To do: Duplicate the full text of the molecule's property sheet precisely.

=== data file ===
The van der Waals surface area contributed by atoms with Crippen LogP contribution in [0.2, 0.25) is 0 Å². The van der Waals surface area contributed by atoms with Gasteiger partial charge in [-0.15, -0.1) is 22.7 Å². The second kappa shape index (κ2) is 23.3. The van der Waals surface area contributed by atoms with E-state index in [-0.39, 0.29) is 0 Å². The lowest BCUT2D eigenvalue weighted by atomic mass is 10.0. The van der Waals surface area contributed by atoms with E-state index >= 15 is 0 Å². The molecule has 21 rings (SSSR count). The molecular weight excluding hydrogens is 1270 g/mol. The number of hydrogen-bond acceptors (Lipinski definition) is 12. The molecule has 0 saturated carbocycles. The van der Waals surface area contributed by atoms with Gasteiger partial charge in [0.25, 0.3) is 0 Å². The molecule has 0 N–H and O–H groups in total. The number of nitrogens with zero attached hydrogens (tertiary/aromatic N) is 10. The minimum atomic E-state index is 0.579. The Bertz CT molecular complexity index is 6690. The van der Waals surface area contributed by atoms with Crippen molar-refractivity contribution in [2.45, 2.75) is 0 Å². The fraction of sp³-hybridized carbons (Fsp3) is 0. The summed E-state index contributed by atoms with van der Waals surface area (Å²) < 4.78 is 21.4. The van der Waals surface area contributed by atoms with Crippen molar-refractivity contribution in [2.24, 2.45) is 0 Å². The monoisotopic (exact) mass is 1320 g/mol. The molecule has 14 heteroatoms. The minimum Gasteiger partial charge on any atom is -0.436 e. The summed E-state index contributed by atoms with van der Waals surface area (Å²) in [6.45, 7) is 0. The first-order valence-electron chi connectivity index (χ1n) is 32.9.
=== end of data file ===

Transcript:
The van der Waals surface area contributed by atoms with Crippen LogP contribution in [0.2, 0.25) is 0 Å². The van der Waals surface area contributed by atoms with Gasteiger partial charge in [-0.15, -0.1) is 22.7 Å². The second kappa shape index (κ2) is 23.3. The van der Waals surface area contributed by atoms with E-state index in [-0.39, 0.29) is 0 Å². The lowest BCUT2D eigenvalue weighted by atomic mass is 10.0. The van der Waals surface area contributed by atoms with E-state index >= 15 is 0 Å². The molecule has 21 rings (SSSR count). The molecular weight excluding hydrogens is 1270 g/mol. The number of hydrogen-bond acceptors (Lipinski definition) is 12. The molecule has 0 saturated carbocycles. The van der Waals surface area contributed by atoms with Gasteiger partial charge in [0.25, 0.3) is 0 Å². The molecule has 0 N–H and O–H groups in total. The number of nitrogens with zero attached hydrogens (tertiary/aromatic N) is 10. The minimum atomic E-state index is 0.579. The Bertz CT molecular complexity index is 6690. The van der Waals surface area contributed by atoms with Crippen molar-refractivity contribution in [2.45, 2.75) is 0 Å². The fraction of sp³-hybridized carbons (Fsp3) is 0. The summed E-state index contributed by atoms with van der Waals surface area (Å²) < 4.78 is 21.4. The van der Waals surface area contributed by atoms with Crippen molar-refractivity contribution in [2.24, 2.45) is 0 Å². The monoisotopic (exact) mass is 1320 g/mol. The molecule has 14 heteroatoms. The minimum Gasteiger partial charge on any atom is -0.436 e. The summed E-state index contributed by atoms with van der Waals surface area (Å²) in [6.45, 7) is 0. The first-order valence-electron chi connectivity index (χ1n) is 32.9.